Last year they toured the UK for the first time, supporting Babes in Toyland on their reunion shows. Now, following the release of new album ‘The Big Fit’, Skating Polly are on their way back.
In London, the step-sisters Peyton Bighorse and Kelli Mayo have their sights on Camden’s The Lock Tavern on 14 June 2016.
To celebrate, the duo have released a new video for their song ‘For The View’.
“I wrote ‘For the View’ after panicking pretty badly at a hardware store,” explains Bighorse. “For me it’s about being out of my element and not handling it very well, but sort of making fun of myself.”
The track is just as personal as the two previous songs released from ‘The Big Fit’: ‘Oddie Moore’ and ‘Perfume For Now’.
“When I first started writing ‘Oddie Moore’, I never expected it to turn into a what it has,” says Bighorse. “Every single word means so much to me, and now it feels almost like I’m throwing my journals out for anyone to read… While I’m excited for everyone to hear it, it’s still a little terrifying putting it out there.”
Not to be outdone by Bighorse, Mayo puts her unique stamp on ‘Perfume For Now’ with its “L7 anthem type chorus and a noisy basitar solo”.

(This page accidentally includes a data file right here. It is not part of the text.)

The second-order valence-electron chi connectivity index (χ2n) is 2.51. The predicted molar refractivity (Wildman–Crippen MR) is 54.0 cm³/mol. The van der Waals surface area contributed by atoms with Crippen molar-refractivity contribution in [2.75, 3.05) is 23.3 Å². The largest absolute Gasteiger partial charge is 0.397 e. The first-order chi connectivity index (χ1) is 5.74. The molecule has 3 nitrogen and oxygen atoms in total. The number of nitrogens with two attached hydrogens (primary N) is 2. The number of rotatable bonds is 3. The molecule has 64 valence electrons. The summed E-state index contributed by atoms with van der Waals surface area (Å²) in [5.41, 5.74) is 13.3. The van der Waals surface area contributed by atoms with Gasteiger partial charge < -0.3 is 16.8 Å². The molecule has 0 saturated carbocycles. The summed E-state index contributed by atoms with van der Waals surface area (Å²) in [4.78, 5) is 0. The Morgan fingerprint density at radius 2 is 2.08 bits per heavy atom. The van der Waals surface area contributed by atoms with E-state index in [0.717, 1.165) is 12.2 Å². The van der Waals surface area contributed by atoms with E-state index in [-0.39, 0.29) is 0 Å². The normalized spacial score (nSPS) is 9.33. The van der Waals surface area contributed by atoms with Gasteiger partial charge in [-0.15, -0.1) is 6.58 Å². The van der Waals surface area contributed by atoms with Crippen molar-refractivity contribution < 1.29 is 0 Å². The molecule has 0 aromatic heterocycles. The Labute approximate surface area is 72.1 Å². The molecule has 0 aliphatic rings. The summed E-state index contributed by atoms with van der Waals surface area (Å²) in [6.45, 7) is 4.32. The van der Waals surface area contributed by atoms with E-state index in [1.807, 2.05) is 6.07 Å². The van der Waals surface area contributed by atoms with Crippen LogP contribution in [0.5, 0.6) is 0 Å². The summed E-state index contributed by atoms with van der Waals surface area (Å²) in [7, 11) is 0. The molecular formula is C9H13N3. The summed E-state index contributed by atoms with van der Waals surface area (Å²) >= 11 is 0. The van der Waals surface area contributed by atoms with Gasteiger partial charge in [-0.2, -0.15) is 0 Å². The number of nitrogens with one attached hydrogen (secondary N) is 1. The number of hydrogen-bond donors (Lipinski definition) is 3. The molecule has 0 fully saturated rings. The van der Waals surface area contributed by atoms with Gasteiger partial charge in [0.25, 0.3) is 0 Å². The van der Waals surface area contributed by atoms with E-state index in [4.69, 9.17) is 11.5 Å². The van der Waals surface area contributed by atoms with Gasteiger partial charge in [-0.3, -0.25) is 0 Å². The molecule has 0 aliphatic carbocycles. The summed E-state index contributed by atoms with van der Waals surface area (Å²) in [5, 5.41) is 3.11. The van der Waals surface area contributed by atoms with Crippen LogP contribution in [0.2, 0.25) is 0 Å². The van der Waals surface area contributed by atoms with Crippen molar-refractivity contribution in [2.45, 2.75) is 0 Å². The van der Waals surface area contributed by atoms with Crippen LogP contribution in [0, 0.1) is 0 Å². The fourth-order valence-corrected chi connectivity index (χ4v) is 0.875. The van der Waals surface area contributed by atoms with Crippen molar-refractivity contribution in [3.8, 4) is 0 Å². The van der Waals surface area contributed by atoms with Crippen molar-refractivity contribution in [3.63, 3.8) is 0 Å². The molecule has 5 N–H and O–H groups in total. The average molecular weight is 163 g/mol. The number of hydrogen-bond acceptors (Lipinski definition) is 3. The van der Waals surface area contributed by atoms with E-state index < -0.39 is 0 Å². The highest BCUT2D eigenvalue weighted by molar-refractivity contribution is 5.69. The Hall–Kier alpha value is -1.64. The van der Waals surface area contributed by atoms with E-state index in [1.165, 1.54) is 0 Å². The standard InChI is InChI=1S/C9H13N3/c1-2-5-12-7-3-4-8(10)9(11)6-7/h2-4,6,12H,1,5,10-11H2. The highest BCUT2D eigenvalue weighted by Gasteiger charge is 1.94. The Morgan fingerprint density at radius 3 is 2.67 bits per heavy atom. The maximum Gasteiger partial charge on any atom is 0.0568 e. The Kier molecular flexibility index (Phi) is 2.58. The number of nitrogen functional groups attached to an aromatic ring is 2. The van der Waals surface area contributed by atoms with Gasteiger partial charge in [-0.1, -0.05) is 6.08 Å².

“It’s about trusting someone with all your heart and then realising they’re despicable and not worthy of your admiration,” she explains.
The duo started out when Bighorse was 14 and Mayo 9, making recordings in their parents’ living room.
“I love singing, and it’s really all I ever wanted to do,” says Mayo. “One day, I realised I could make up my own songs and then discovered it was easy enough to make a sound with an instrument – even if I didn’t know exactly how to play it.
“Peyton had always wanted to be in a band. I love and respect her and don’t have such a connection with anyone else on the planet. Since she was my best friend in the world, it seemed like a fun experiment we should do together.”
Six years later that “experiment” has seen them move from Oklahoma to Tacoma, near Seattle and share stages with the likes of Kate Nash, L7, The Flaming Lips, Deerhoof, and Wavves.
“I think people can tell we’re pretty authentic,” Mayo says of their success. “People can tell when songs don’t mean it, no matter what the song’s about. We try to be ourselves…and to make everything catchy.”